The report was delivered earlier this week to the federal environment minister and the head of the B.C. Environmental Assessment Office. Both governments have six months to make a final decision.

The dam would be the third on the Peace River. It would create a 9,330-hectare reservoir along 83 kilometres of the river, flooding about 5,550 hectares of land.

The dam would generate an estimated 1,100 megawatts of capacity — or enough to power the equivalent of 450,000 homes a year.

Faisal Moola, from the David Suzuki Foundation, said the panel recognized the cumulative impact of resource development in the region.

“Our research shows a perfect storm of industrial activities and this massive hydro project may be the straw that breaks the camel’s back,” he said in a statement.

The river already has two huge dams — the WAC Bennett and the Peace Canyon. The region has 16,267 oil and gas well sites and 8,517 petroleum and natural gas facilities. It would also be the heart of the province’s liquefied natural gas industry.

“We hope that government takes cumulative impacts into account when it decides whether to proceed with this project,” Moola said.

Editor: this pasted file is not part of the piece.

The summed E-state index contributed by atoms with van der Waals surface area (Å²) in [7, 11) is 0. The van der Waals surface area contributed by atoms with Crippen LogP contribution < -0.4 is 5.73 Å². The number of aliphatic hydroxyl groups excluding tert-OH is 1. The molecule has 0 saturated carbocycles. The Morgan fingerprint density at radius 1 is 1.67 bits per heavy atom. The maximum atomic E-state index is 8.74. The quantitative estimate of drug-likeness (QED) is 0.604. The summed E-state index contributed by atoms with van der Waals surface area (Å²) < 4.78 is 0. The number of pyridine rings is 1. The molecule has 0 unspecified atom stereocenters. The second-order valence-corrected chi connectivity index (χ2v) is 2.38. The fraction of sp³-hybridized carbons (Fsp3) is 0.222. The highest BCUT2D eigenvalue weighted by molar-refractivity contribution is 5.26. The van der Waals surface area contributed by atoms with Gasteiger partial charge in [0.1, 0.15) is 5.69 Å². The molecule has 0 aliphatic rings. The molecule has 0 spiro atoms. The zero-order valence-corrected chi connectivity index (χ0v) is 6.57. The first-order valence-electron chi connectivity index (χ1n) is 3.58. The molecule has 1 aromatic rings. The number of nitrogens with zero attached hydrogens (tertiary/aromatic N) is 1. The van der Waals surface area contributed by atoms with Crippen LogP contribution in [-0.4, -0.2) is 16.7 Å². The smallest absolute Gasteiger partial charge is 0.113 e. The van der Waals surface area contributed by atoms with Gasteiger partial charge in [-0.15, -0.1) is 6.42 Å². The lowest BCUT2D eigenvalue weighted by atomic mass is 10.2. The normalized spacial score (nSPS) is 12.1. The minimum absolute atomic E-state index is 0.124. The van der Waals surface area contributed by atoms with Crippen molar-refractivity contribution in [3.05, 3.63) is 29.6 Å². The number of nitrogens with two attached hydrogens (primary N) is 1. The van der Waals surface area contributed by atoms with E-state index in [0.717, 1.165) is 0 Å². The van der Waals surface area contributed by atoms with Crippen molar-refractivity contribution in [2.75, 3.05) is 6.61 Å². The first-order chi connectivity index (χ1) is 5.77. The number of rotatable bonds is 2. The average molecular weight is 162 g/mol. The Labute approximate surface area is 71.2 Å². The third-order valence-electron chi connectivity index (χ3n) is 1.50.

Treaty 8 Tribal Chief Liz Logan said she felt the panel heard the concerns of area First Nations.

“It’s not necessarily a clear yes or a clear no, but we’re happy that they did say there were significant impacts to our way of life,” Logan said.

“That opens the door for us to continue to push the alternatives…. Let’s look at natural gas. Let’s look at wind. Let’s look a geothermal.”

Chief Marvin Yahey of the Blueberry River First Nations said the Crown must address the “serious issues” addressed in the report before proceeding with the dam.

“The joint review panel’s Report confirms what our people are experiencing every day: the cumulative effects of resource development are placing enormous stress on our lands,” said Yahey.

“The dam, combined with past, present and future development, would mean even more harm to the lands and waters on which our treaty rights depend.”

Andrew Weaver, a climate scientist and Green member of the B.C. legislature, said there are shortcomings in the province’s overall energy policy.